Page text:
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Entries in Curtis Mayfield (4)


New Digs | Early October

Despite my focus on 7-inch singles as of late, I've still managed to dig up a few choice Lp's to round out my more recent hauls. Some long time wants and a couple unexpected treasures make for some pretty interesting acquisitions. Here's what's kept my new arrivals been interesting as of late. Dig it!


James Brown - Sho Is Funky Down Here (King, 1971)

Sly And The Family Stone - Life (Epic, 1968)

Funk Inc. - Chicken Lickin' (Prestige, 1972)

Curtis Mayfield - Curtis In Chicago (Curtom, 1973)

Pretty Purdie - Soul Drums (Date, 1968)

Buster Williams - Pinnacle (Muse, 1975)

Roy Ayers - Coffy (Polydor, 1973)

Chicago Gangsters - Gangster Love (Gold Plate, 1976)

Marvin Gaye - That Stubborn Kinda Fellow (Tamla, 1962)


Jesse Anderson - "I Got A Problem w/ Mighty Mighty"

This is a solid 45 from Jesse Anderson on Thomas Records. I've had this record for a while now and whenever I get the chance to play out my funk records, I almost always drop the b-side “Mighty Mighty” to pique the crowds interest. I can't front... I don't know too much about Jesse Anderson, and what little useful information I could track down from the web was from a fine funk and soul blog called Bold Soul Brother which has a feature on this very 45. While the heavier and funkier “Mighty Mighty” is quick to catch the ear, the a-side “I Got A Problem” is no slouch. “I Got A Problem” finds Jesse lamenting about the troubles of mixing it up with a couple ladies on the side unbeknownst to his wife. A problem indeed!


New Digs | December 2011

Some finds I've been sitting on for a couple weeks. Stops in Louisville, Cincinnati and Solana Beach.

Coven S/T: MGM 1972
Probably the worst record of the bunch, I don't know why I started with this one.

Wheedle's Groove "Seattle's Finest In Funk & Soul 1965-1979" : Light In The Attic 2011
Limited edition box set, 10 45's, plus a book and some other goodies. A real thing of beauty. Thanks Mom & Dad! 1253/2000

Killing Floor S/T : Sire 1969
British blues rock. The songs sound familiar because they're bastardizations of other people's songs. Different lyrics. Covers without having the guts to own up to it. That being said, they rock pretty hard.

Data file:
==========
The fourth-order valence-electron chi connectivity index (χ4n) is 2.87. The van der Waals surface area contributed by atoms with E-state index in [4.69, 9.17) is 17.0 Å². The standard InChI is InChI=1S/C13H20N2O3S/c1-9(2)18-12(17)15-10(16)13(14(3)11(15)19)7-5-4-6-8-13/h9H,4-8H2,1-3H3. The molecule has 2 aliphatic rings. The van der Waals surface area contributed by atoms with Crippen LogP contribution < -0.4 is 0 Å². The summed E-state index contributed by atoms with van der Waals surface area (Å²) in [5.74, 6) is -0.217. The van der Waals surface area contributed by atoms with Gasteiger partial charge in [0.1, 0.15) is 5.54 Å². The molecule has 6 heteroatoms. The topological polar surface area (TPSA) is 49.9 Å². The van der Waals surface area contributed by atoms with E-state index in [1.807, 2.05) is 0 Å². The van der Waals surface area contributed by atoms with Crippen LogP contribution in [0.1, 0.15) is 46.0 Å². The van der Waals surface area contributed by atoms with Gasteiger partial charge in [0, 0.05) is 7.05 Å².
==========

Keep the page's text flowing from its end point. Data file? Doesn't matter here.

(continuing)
Curtis Mayfield "Got To Find A Way" : Curtom 1974
You can never have too much Curtis. Never.

Roxy Music S/T : Atlantic 1972
Roxy Music "For Your Pleasure" : Atlantic 1973
First two records from influential rock duo Bryan Ferry and Brain Eno. A unique interpretation of hard experimental glam rock, these still sound groundbreaking today.

Weapons Of Peace S/T : Playboy 1976
Worthwhile boogie album. Wasn't sure what to make of this one at first, but the mack-tastic photo on the back sold me pretty quick. (see below)

Inez Foxx "Inex Foxx at Memphis" : Volt 1973
Some solid mellow soul numbers, dips into the pop vocal realm, never really turns it up.

William Bell "Phases Of Reality" : Stax 1973
Funk, soul, blues, a little gospel. A bit all over the place, but the production stays on point.

James Brown "Sex Machine Today" : Polydor 1975
Far from his best effort, and still essential material.

Pentangle "Cruel Sister" : Reprise 1970
Some real hippy ass shit right here. Dirt road, dirt under your nails, dirt out the faucet folk psychedelia.

Cat S/T : RCA 1970
This one shows potential, but in the end the sound is just too happy and poppy. Give that crap a rest.

Isley Brothers "Soul On The Rocks" : Tamala 1967
Another one you really can't go wrong with and you're better off just owning their first twenty albums.

Spirit S/T : Ode 1968
A benchmark rock album, and a great example of why I'm so fascinated by self-titled rock records from this period.

Ray Bryant "Sound Ray" : Cadet 1969